Thy Word is a lamp to my feet and a light unto my path (Ps 119:115). The Holy Spirit is the one who lights this lamp. The Holy Spirit enlightens our hearts and minds to be able to understand the Scriptures. He causes the Word of God to convict us of our sins and seek forgiveness from the only place it can be found – in Jesus Christ.

            How then does the Holy Spirit do this? It may sound like I’m teaching you to seek the Holy Spirit somewhere other than the Scriptures. Far from it! The Holy Spirit works faith in the hearts of man through the Word of God. St. John records these words of our Lord: But the Comforter, the Holy Spirit, whom the Father will send in my name, he will teach you all things and bring to your remembrance all that I have said to you (John 14:26). The Holy Spirit is promised to teach the church through bringing to remembrance all that Jesus has said. Therefore, we say it was the Holy Spirit who inspired the human authors of Scripture. He brought to their remembrance everything Jesus said. Everything Jesus said is the Word of God by which faith is wrought in man.

           We who are dead in our sins, blind to the things of God, and enemies of the Almighty Creator of the universe, are made dear children of the heavenly Father by the Holy Spirit. Jesus Christ died for the sins of world, making atonement for our sins. It is then the Holy Spirit who delivers this promise of forgiveness to each Christian. It is the Holy Spirit who turns a heart of stone into a heart of flesh. He works faith in us, that we would receive the gifts of God in faith.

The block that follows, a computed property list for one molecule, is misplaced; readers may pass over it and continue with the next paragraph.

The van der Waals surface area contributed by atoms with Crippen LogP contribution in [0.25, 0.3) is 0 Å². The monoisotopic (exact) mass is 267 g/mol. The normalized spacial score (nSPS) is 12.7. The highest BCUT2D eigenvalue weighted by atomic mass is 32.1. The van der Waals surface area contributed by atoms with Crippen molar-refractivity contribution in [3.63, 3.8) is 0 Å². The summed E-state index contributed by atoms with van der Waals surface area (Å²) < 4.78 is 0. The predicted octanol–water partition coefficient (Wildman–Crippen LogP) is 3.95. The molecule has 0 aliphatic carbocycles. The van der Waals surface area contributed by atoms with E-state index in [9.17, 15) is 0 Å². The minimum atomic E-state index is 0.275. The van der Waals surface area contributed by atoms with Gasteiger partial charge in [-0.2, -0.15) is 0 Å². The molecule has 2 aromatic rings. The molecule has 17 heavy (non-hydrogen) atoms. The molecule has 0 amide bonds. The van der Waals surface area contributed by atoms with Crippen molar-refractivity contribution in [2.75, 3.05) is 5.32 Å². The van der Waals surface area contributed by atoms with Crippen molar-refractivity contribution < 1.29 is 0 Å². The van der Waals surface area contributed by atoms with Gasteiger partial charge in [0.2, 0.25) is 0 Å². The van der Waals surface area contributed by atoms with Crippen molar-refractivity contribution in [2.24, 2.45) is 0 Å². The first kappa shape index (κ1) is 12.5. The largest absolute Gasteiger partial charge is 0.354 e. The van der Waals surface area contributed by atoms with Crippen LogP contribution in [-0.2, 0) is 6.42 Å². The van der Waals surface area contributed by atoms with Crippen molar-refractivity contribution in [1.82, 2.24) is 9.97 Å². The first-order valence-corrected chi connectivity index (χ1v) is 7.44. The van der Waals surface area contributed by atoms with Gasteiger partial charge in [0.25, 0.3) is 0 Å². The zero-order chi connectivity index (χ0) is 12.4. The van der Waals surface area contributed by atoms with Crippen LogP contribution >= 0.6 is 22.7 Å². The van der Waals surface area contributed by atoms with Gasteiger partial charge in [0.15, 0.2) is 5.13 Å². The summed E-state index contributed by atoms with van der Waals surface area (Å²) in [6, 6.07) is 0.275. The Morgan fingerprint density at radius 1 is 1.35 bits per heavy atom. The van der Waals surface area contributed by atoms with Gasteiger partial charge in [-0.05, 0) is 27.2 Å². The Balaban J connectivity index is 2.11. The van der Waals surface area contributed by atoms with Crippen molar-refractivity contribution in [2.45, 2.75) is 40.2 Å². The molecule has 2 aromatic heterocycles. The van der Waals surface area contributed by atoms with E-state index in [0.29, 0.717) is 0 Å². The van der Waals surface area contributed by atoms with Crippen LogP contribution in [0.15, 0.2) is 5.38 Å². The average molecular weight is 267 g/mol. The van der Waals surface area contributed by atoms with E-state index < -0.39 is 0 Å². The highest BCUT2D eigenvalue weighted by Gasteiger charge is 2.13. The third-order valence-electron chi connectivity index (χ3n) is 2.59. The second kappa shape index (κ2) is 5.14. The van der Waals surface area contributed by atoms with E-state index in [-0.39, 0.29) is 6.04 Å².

But the Holy Spirit isn’t done with us once we have faith. He isn’t done once we have been converted or confirmed. The Holy Spirit continues to gather the church in the name of Christ. He calls us to that place where we receive the Holy Body and Precious Blood of Christ together with all the saints. He enlightens our hearts to serve our neighbors and guides us in the works which have been prepared before. He also causes us to seek the forgiveness of sins, constantly working on our hearts so that we would know we are sinners in need of salvation.

            The Holy Spirit also sanctifies us, makes us holy. This means he places the robe of Christ’s righteousness upon us. That the Holy Spirit sanctifies us also means that we are now to follow in the example of Christ. We are to flee from sin and lead holy lives. By the direction of the Holy Spirit, we can change the channel after dark, forgive our spouse, and suffer the persecution of others. When we fail, the Holy Spirit calls us to repentance and keeps us in the faith.

            Only if we abandon the Holy Spirit himself will he depart and leave us to our own depraved minds. This is the only action we are capable of on our own. But like the gardener who pleads with the vineyard owner for another year before destroying the fig tree, the Holy Spirit will fight against our sinful natures on our behalf to the very last moment. He fights for us against our Old Adam.

            The Holy Spirit calls us to faith in Christ. He gathers the saints into the Holy Christian Church where we commune with all the saints of God and receive the forgiveness of sins. The Holy Spirit sustains us to the resurrection of the body, drowning our Old Adam and sanctifying us in holy living. And the result of the work of the Holy Spirit is life everlasting.

          In Jesus’ name.  Amen.

Fifth Sunday in Lent - April 7, 2019

Sermon by Rev. David Kahle

Lenten Midweek 4 - April 3, 2019

Sermon by Vicar Mark Kranz

Fourth Sunday in Lent - March 31, 2019

Sermon by Rev. David Kahle